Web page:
Fairfield City Council is Fit For The Future

Published Tuesday, 30th June 2015

Fairfield City Council submitted its ‘Fit for the Future’ (FFF) proposal to the Independent Pricing and Regulatory Tribunal (IPART) on Tuesday 30 June 2015.

Council has put forward a strong argument to be declared ‘Fit for the Future’ and to remain as a standalone Council. 

In October 2014, the State Government released its FFF Reform Package. It required all NSW councils to lodge submissions responding to recommendations put forward by the Independent Local Government Review Panel (ILGRP) relating  to amalgamations, scale, capacity and financial criteria. The ILGRP’s preferred option for Fairfield was to amalgamate with Liverpool City Council.

Council resolved at its 23 June Council meeting to remain as a standalone Council rather than amalgamate with Liverpool City Council.

With a population of 203,109, Fairfield City is already a large, financially sustainable Council when compared with other Sydney metropolitan councils.

Fairfield City Council will meet all of the required financial benchmarks. In fact, over the next 10 years Fairfield City Council is stronger against the FFF financial criteria as a standalone council than the amalgamated Council. It will meet all FFF financial benchmarks as a standalone council by 2016/17, with the building and infrastructure renewal ratio being met in 2017/18.

The Scale and Capacity key findings demonstrate that Fairfield City’s standalone position is as good as, and in several instances superior to, the proposed amalgamated council. Scale and Capacity are subjective criteria with no stated performance measures, so the assessment of each council by the IPART will be based on its judgement.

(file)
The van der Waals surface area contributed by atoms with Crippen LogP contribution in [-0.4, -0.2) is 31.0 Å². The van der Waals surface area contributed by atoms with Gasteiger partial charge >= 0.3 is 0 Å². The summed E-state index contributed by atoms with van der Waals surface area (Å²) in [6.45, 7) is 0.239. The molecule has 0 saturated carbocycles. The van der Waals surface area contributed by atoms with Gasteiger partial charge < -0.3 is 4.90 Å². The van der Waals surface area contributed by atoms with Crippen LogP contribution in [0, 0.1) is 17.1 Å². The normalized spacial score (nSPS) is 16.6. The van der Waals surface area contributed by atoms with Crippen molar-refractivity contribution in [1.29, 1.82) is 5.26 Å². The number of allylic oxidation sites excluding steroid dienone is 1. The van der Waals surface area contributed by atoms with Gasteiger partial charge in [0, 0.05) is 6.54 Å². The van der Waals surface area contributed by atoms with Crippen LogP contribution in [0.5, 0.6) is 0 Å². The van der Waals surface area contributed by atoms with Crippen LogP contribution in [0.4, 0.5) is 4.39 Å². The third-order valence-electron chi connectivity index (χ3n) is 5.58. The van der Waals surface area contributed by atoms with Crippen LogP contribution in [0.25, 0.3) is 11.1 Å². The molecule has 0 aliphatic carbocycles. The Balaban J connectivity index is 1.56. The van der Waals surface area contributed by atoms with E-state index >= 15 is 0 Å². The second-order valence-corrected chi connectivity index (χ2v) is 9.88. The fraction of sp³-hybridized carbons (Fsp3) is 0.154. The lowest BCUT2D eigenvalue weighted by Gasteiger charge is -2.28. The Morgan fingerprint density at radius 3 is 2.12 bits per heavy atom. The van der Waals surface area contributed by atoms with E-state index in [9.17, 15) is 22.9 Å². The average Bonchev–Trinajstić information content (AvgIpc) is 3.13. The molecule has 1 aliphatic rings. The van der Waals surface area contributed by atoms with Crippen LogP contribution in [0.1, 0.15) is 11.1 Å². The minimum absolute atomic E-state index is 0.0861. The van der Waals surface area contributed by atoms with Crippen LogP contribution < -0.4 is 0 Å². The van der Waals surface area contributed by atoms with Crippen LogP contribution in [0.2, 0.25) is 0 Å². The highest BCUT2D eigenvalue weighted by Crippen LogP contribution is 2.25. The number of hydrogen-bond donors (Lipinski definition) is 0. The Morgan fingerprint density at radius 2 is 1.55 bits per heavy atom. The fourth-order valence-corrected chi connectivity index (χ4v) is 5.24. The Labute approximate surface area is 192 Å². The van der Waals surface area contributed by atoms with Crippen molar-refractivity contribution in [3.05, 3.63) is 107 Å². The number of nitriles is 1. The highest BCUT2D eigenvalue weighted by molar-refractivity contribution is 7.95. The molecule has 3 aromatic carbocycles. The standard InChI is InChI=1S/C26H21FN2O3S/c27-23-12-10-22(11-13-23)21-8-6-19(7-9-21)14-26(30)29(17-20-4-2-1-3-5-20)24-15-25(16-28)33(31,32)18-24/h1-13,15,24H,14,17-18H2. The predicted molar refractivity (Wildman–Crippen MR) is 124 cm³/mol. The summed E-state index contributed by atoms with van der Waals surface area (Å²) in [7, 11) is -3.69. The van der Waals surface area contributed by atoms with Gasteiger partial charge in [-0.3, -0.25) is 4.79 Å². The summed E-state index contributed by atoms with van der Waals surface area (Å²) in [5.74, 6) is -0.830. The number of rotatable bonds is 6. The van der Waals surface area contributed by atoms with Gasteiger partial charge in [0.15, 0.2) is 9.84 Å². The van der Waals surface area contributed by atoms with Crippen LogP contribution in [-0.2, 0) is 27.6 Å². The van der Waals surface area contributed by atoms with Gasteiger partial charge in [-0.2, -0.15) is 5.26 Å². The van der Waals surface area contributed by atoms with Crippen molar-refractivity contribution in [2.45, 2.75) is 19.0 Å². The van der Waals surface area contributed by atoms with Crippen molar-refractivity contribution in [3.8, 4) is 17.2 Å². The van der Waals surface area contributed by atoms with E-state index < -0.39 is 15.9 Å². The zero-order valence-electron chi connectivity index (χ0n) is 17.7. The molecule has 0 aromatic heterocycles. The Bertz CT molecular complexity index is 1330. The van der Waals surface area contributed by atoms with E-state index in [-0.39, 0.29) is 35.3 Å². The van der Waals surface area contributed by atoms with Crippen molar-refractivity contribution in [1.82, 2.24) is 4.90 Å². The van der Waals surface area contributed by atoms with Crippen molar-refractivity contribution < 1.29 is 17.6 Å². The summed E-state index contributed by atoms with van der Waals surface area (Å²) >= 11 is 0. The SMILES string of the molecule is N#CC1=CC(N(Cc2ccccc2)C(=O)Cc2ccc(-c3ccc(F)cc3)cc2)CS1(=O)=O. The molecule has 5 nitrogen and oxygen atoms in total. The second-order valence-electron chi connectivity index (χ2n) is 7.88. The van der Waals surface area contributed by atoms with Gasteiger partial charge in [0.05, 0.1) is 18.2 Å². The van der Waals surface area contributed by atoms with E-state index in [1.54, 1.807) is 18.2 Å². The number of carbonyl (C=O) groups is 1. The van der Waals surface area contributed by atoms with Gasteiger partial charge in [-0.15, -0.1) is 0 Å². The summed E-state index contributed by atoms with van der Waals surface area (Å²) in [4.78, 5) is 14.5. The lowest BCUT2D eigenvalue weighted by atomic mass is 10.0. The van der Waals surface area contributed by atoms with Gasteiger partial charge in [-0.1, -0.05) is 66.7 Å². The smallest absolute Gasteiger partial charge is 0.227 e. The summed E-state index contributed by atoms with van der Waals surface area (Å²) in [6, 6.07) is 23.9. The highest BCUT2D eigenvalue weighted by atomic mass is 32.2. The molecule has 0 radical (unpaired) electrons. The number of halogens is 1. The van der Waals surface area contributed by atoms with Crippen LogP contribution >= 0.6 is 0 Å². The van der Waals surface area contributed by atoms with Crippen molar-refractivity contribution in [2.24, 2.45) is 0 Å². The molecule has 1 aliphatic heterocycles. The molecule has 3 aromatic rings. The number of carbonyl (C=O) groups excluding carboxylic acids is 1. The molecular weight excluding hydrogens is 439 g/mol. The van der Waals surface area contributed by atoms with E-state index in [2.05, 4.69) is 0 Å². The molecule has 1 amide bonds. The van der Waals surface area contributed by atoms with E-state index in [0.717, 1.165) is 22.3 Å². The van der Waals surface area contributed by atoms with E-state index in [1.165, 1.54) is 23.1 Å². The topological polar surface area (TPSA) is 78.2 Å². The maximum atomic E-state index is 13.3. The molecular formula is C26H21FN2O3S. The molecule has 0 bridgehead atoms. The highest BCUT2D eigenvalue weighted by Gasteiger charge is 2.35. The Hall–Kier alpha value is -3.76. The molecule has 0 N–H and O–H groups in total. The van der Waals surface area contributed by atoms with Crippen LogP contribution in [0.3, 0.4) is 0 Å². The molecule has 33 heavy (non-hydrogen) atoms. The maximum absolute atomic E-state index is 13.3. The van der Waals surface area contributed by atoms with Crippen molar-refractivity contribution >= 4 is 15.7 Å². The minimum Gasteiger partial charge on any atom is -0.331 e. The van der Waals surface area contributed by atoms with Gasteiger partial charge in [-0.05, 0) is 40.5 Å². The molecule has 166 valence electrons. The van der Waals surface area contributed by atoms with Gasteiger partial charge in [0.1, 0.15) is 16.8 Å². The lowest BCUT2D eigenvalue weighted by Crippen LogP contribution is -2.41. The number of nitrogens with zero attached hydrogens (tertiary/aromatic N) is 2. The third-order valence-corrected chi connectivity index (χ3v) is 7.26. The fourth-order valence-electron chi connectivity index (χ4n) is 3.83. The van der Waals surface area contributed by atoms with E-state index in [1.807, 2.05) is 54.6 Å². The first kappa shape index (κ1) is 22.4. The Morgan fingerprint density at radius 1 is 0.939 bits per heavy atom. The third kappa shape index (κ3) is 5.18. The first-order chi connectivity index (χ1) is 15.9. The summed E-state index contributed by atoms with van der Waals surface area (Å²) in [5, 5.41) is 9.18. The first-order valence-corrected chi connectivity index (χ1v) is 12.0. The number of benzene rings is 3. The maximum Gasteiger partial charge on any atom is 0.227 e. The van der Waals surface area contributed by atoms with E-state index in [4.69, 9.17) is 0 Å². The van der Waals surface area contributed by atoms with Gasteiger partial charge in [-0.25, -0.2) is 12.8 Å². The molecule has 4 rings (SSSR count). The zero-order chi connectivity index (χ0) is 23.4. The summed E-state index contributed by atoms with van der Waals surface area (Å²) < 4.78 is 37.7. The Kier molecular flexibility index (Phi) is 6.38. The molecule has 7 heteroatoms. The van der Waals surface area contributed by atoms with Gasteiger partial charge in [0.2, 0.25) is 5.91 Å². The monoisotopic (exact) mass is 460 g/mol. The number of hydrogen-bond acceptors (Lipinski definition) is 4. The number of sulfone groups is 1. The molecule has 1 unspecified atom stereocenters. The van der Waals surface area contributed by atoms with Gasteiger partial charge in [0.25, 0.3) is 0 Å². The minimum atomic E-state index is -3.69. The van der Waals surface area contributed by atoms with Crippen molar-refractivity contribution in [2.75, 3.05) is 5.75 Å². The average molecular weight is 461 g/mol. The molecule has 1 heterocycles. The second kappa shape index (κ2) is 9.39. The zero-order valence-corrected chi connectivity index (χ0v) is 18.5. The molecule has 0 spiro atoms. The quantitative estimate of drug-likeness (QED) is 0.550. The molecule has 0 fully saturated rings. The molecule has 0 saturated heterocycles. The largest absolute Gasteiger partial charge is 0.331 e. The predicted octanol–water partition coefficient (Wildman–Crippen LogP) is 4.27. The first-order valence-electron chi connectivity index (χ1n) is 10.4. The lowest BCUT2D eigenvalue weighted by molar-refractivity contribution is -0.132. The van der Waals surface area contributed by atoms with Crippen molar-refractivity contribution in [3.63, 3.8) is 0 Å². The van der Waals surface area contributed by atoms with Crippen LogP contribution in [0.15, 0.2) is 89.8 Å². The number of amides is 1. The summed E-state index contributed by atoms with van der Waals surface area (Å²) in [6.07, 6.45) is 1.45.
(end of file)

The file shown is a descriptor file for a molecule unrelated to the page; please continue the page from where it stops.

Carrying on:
Results of community consultation found that an overwhelming 91% of residents do not support an amalgamation. Fairfield residents are satisfied with the current management and service provision, and are concerned about a loss of local representation and identity as well as increases in rates if the Councils were amalgamated.

The ILGRP’s preferred option for an amalgamation between Fairfield and Liverpool councils was based on the two areas having ‘Close functional interactions and social/economic links’. However, analysis of the ILGRP’s own research report on which this was based shows that Fairfield and Liverpool Cities are quite different with only 7 out of 14 areas of similarity.

Fairfield and Liverpool also have very different and competing community priorities. Liverpool is focussed on urban release areas to its south and development of the Liverpool regional centre, while Fairfield is an established area delivering the services required by its unique community. An amalgamation would put at risk the necessary services to address Fairfield City’s community priorities.

The amalgamation process itself would also significantly impact the community due to the disruption to services involved in bringing two large and very different cities together.

Liverpool City Council also wants to standalone for many of the same reasons as Fairfield City.

IPART has to report to the Minister for Local Government by 16 October 2015 on whether councils are ‘Fit’ or ‘Unfit’. The Government’s intention after that time remains unclear.

ENDS

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